Big Isle ranchers already knew how bad drought has become
By Erin Miller
West Hawaii Today
The current drought conditions aren't necessarily the most severe ever, rancher Freddy Rice says. But this is the driest winter he has seen, he said.
"This is the worst weather at this time of year," said Rice, who owns FR Cattle Co. in Waimea. "It's the first time with no Kona rains November through now. This winter we've had weeks of wind and no rain."
The National Weather Service this week said portions of South Kohala and leeward North Kohala reached the most intense drought classification, D4. It is the first time since the service created the drought monitor in 1999 that any part of the state has received the D4 designation.
The weather service attributed the dry weather to ongoing El Nino conditions that are producing dry and stable weather conditions through the heart of Hawaii's normal wet season.
"Several gauges -indicated the lowest February rainfall totals since 2000, and most were lower than the January 2010 totals," weather service senior hydrologist Kevin Kodama said.
Extreme drought, or D3, conditions persist over the southern sections of the Big Island. According to the National Agricultural Statistics Service, Hawaii County received 9.3 inches of rain; the monthly average rainfall for the county is 49.8 inches. Waimea typically records about 6 inches of rain in February. This year, the area recorded seven-tenths of an inch. All Big Island districts are recording less rain than usual.
Ranchers don't need to see the weather service's numbers to know how bad the drought has become.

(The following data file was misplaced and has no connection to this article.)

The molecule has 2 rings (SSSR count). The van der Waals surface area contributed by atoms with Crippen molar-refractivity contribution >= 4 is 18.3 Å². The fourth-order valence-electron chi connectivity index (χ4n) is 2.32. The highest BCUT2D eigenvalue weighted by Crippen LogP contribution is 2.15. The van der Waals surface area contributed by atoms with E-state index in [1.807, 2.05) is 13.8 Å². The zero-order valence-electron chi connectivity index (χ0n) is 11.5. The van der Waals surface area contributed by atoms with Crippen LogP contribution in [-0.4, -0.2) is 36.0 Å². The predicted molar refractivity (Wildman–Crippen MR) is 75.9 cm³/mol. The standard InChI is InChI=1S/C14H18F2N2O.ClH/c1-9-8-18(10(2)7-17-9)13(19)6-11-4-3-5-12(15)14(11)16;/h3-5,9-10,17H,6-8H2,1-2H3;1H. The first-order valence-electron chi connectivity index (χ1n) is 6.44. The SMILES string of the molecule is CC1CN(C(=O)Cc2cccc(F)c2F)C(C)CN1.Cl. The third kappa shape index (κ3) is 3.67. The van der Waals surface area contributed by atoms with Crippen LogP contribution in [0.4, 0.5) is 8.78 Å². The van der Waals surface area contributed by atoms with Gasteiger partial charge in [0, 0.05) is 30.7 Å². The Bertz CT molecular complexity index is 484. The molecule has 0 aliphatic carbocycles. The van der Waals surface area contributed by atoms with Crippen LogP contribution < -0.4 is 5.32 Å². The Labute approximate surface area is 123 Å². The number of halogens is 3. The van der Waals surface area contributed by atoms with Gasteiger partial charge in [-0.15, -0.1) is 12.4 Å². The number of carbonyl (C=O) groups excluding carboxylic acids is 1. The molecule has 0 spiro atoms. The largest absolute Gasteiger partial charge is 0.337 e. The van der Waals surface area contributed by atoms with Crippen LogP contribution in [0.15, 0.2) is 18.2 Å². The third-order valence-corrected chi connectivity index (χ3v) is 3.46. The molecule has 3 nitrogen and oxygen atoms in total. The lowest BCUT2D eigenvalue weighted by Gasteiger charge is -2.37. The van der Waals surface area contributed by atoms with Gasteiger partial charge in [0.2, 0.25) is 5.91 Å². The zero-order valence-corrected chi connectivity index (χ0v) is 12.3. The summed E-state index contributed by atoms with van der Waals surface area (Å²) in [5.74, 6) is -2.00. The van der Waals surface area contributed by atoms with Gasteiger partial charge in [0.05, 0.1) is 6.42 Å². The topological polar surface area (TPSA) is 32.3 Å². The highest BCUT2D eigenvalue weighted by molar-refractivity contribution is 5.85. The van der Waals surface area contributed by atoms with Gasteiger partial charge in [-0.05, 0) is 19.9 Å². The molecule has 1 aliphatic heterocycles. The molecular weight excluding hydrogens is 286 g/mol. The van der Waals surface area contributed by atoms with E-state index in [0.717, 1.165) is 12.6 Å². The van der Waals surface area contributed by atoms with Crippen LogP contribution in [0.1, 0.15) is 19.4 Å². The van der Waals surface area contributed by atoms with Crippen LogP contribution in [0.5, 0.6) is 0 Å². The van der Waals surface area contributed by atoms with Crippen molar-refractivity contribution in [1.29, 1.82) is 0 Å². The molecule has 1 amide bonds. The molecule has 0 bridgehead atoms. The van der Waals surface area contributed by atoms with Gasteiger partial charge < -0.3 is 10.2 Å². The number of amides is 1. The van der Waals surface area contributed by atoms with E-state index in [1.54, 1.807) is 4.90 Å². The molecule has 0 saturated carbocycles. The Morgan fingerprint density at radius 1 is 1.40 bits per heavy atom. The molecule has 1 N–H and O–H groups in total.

"It looks like summer has arrived," Rice said, adding that some windward areas where he ranches have received trade winds and rain, something that's also unusual for this time of year.
The effect on Rice's cattle -- about 550 head are in the areas worst affected by the drought -- is easy to see, he said. This year's calves will be underweight.
"It's slim pickings," Rice said, adding that usually the calves benefit from the increased grass growth during typical winter rains.
Next year's calf crop will be smaller, because the cows may not get enough feed to be ready to breed, he said.
A state of emergency declaration might help ranchers, Duke Kapuniai said, if it means financial assistance.
"The animals are having a hard time," said Kapuniai, of Kapuniai Ranch in Waimea. "You have to buy feed. That was costly."
Pono vonHolt of Ponoholo Ranch bought USDA Farm Service Agency crop insurance,through the Noninsured Crop Disaster Assistance Program. That helped cover the costs of moving cattle to other areas, as well as to purchase feed. The drought, now in its sixth year, is getting worse, he said.
Two inches of rain, vonHolt said, is what the ranch needs. That, he joked, would be a million dollar rain.
"We destocked the ranch to about 65 percent of normal," he said. "There's a 3 percent to 5 percent drop in conception rates."
Though the worst of the drought is in Kohala, other areas in West Hawaii are reporting problems, said Lester Ueda, Hawaii County Farm Service Agency executive director.
"They're concerned about their trees dying -- coffee trees, fruit trees, avocado trees, pretty much everything," he said.
Ueda encouraged farmers and ranchers to enroll in the crop insurance programs, which then can qualify farmers for another program, the Supplemental Revenue Assistance Payment Program, or SURE. SURE looks at a farmer's expected revenues and actual revenues; when the difference is 10 percent or greater, the farmer may qualify for payments from the USDA. The Livestock Forage Program works similarly for ranchers.
Forecasters are predicting below normal rainfall for Hawaii through spring.
The Associated Press contributed to this story.